A subset of hereditary and sporadic colorectal carcinomas is defined by microsatellite instability (MSI), but the spectra of gene mutations have not been characterized extensively. Thirty-nine hereditary nonpolyposis colorectal cancer syndrome carcinomas (HNPCCa) and 57 sporadic right-sided colonic carcinomas (SRSCCa) were evaluated. Of HNPCCa, 95% (37/39) were MSI-positive as contrasted with 31% (18/57) of SRSCCa (P < 0.000001), but instability tended to be more widespread in SRSCCa (P ...
|Known for Sporadic Colorectal | Microsatellite Sequences | Genetic Alterations | Human Pair | Hmsh2 Mutation|
Frequent ATRX, CIC, FUBP1 and IDH1 mutations refine the classification of malignant gliomas
[ PUBLICATION ]
Mutations in the critical chromatin modifier ATRX and mutations in CIC and FUBP1, which are potent regulators of cell growth, have been discovered in specific subtypes of gliomas, the most common type of primary malignant brain tumors. However, the frequency of these mutations in many subtypes of gliomas, and their association with clinical features of the patients, is poorly understood. Here we analyzed these loci in 363 brain tumors. ATRX is frequently mutated in grade II-III ...
|Known for Idh1 Mutations | Malignant Gliomas | Cic Fubp1 | Glioma Humans | Alternative Lengthening|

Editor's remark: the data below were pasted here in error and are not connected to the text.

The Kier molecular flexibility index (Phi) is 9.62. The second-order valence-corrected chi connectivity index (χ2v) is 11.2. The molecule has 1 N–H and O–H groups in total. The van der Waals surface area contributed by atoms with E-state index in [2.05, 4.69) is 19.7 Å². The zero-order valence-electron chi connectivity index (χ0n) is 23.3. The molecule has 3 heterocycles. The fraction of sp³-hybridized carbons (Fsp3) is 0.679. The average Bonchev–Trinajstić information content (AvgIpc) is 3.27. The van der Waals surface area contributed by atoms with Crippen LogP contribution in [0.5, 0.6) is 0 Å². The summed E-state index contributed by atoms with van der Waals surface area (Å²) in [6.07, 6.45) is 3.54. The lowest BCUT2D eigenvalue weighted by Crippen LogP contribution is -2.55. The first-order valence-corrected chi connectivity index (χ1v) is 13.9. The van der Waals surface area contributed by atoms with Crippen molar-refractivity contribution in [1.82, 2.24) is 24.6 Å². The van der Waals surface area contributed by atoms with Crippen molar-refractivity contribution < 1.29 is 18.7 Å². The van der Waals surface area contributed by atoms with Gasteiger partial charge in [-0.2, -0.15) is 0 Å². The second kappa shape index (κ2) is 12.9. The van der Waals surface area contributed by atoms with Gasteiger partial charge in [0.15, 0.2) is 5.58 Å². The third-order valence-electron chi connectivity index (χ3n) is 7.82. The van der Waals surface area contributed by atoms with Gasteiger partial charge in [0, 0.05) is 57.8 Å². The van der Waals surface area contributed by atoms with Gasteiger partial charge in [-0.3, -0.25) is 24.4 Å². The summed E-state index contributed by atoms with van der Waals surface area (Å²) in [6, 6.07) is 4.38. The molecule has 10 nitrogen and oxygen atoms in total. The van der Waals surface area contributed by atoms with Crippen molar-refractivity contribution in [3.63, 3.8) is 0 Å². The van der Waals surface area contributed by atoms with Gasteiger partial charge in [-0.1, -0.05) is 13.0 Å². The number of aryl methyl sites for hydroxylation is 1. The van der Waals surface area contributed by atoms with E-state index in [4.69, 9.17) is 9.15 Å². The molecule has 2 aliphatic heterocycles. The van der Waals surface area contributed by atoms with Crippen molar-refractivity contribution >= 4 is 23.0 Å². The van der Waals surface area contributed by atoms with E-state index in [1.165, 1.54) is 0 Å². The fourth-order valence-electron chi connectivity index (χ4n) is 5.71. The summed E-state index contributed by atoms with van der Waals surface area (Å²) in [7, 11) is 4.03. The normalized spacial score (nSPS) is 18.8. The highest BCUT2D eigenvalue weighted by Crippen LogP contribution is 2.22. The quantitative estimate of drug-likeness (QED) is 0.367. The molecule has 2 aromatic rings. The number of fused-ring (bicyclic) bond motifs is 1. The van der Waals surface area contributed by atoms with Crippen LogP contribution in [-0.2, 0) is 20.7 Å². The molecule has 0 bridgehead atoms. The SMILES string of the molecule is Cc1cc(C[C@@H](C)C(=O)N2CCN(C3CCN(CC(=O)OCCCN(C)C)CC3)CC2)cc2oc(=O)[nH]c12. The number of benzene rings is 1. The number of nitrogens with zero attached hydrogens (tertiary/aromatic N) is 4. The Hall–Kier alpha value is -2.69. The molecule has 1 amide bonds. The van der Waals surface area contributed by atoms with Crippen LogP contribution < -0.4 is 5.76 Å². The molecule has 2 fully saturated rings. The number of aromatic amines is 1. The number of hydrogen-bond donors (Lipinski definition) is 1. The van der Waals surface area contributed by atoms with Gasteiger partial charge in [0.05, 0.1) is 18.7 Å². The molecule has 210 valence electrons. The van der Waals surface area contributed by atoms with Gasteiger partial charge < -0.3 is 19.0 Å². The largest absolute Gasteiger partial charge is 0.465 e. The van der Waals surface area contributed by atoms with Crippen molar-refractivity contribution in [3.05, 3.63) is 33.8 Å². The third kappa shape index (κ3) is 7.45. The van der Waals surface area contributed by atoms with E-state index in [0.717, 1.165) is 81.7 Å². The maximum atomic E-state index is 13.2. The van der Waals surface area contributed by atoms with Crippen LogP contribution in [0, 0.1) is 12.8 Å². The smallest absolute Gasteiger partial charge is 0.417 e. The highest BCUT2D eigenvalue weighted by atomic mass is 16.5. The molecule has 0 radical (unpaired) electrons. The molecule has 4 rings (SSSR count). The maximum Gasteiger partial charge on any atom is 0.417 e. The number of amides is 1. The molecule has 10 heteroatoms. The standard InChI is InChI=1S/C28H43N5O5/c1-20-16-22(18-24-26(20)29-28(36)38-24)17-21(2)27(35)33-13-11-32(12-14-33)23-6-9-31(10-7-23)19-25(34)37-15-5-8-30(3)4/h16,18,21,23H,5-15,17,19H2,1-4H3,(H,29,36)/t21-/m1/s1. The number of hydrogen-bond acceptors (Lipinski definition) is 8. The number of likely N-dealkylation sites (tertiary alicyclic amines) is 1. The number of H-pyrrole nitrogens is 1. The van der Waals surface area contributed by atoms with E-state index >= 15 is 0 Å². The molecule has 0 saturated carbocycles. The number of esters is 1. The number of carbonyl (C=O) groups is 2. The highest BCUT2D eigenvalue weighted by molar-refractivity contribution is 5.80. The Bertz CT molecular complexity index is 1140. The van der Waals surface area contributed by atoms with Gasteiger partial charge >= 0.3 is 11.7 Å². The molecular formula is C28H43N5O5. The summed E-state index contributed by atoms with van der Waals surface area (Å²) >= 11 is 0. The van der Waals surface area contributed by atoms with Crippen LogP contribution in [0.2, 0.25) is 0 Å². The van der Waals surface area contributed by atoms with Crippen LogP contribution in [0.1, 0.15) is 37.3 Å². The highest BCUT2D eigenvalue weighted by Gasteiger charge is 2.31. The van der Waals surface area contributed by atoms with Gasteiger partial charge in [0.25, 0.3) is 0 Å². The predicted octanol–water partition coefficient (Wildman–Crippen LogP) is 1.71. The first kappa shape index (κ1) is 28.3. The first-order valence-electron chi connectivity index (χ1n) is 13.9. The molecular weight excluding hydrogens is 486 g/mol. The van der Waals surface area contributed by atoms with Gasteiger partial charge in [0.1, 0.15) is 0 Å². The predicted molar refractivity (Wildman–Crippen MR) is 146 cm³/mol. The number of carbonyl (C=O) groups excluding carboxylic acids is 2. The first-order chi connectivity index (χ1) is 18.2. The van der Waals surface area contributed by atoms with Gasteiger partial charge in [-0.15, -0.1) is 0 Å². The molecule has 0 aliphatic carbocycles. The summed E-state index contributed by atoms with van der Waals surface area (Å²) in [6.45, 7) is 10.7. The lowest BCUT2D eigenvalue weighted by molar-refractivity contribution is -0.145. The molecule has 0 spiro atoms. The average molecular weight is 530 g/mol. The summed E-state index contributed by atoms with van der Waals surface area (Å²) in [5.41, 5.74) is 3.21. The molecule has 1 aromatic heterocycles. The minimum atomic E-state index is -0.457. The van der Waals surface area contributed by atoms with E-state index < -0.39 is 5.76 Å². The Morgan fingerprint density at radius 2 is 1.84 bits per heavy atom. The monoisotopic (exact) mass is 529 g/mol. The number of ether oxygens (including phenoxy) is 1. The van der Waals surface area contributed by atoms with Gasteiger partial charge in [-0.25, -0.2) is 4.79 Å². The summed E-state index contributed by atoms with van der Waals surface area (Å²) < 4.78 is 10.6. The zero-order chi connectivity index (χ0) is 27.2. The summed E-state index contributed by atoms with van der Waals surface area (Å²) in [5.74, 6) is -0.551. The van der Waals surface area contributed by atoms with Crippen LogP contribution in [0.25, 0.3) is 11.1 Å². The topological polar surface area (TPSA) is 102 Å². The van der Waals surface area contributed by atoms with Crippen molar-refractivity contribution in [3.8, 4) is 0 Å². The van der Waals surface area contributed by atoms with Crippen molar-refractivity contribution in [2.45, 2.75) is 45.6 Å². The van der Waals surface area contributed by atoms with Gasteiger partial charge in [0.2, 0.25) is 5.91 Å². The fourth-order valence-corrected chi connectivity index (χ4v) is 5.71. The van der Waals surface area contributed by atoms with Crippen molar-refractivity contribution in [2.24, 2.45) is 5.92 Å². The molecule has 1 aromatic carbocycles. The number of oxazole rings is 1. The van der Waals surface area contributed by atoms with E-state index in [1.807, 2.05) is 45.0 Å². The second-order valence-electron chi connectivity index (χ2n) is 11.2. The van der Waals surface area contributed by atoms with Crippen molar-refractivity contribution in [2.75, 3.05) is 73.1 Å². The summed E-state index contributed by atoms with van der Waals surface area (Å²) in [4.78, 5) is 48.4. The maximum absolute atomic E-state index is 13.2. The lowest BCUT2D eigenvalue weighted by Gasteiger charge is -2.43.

Genetic inactivation of AKT1, AKT2, and PDPK1 in human colorectal cancer cells clarifies their roles in tumor growth regulation
[ PUBLICATION ]
Phosphotidylinositol-3-kinase (PI3K) signaling is altered in the majority of human cancers. To gain insight into the roles of members of this pathway in growth regulation, we inactivated AKT1, AKT2, or PDPK1 genes by targeted homologous recombination in human colon cancer cell lines. Knockout of either AKT1 or AKT2 had minimum effects on cell growth or downstream signaling. In contrast, knockout of both AKT1 and AKT2 resulted in markedly reduced proliferation in vitro when growth factors ...
|Known for Akt1 Akt2 | Knockout Mice | Colorectal Cancer | Glycogen Synthase Kinase | Cell Growth|
Germline mutations of the gene encoding bone morphogenetic protein receptor 1A in juvenile polyposis